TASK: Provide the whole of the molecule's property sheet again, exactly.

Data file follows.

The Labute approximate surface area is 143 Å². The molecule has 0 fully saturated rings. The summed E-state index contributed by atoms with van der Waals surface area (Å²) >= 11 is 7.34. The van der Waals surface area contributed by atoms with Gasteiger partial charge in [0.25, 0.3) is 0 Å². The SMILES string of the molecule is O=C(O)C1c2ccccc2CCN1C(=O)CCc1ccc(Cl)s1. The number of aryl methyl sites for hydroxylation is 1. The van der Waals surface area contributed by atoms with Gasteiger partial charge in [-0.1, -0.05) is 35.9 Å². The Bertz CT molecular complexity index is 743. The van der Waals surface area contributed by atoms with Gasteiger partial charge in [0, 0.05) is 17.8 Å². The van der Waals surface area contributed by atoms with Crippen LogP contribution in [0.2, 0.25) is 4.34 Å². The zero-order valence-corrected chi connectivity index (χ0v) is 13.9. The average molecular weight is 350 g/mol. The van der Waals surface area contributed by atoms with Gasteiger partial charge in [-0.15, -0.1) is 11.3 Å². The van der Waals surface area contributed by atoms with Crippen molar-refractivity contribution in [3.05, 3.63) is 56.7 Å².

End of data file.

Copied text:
The Labute approximate surface area is 143 Å². The molecule has 0 fully saturated rings. The summed E-state index contributed by atoms with van der Waals surface area (Å²) >= 11 is 7.34. The van der Waals surface area contributed by atoms with Gasteiger partial charge in [0.25, 0.3) is 0 Å². The SMILES string of the molecule is O=C(O)C1c2ccccc2CCN1C(=O)CCc1ccc(Cl)s1. The number of aryl methyl sites for hydroxylation is 1. The van der Waals surface area contributed by atoms with Gasteiger partial charge in [-0.1, -0.05) is 35.9 Å². The Bertz CT molecular complexity index is 743. The van der Waals surface area contributed by atoms with Gasteiger partial charge in [0, 0.05) is 17.8 Å². The van der Waals surface area contributed by atoms with Crippen LogP contribution in [0.2, 0.25) is 4.34 Å². The zero-order valence-corrected chi connectivity index (χ0v) is 13.9. The average molecular weight is 350 g/mol. The van der Waals surface area contributed by atoms with Gasteiger partial charge in [-0.15, -0.1) is 11.3 Å². The van der Waals surface area contributed by atoms with Crippen molar-refractivity contribution in [3.05, 3.63) is 56.7 Å².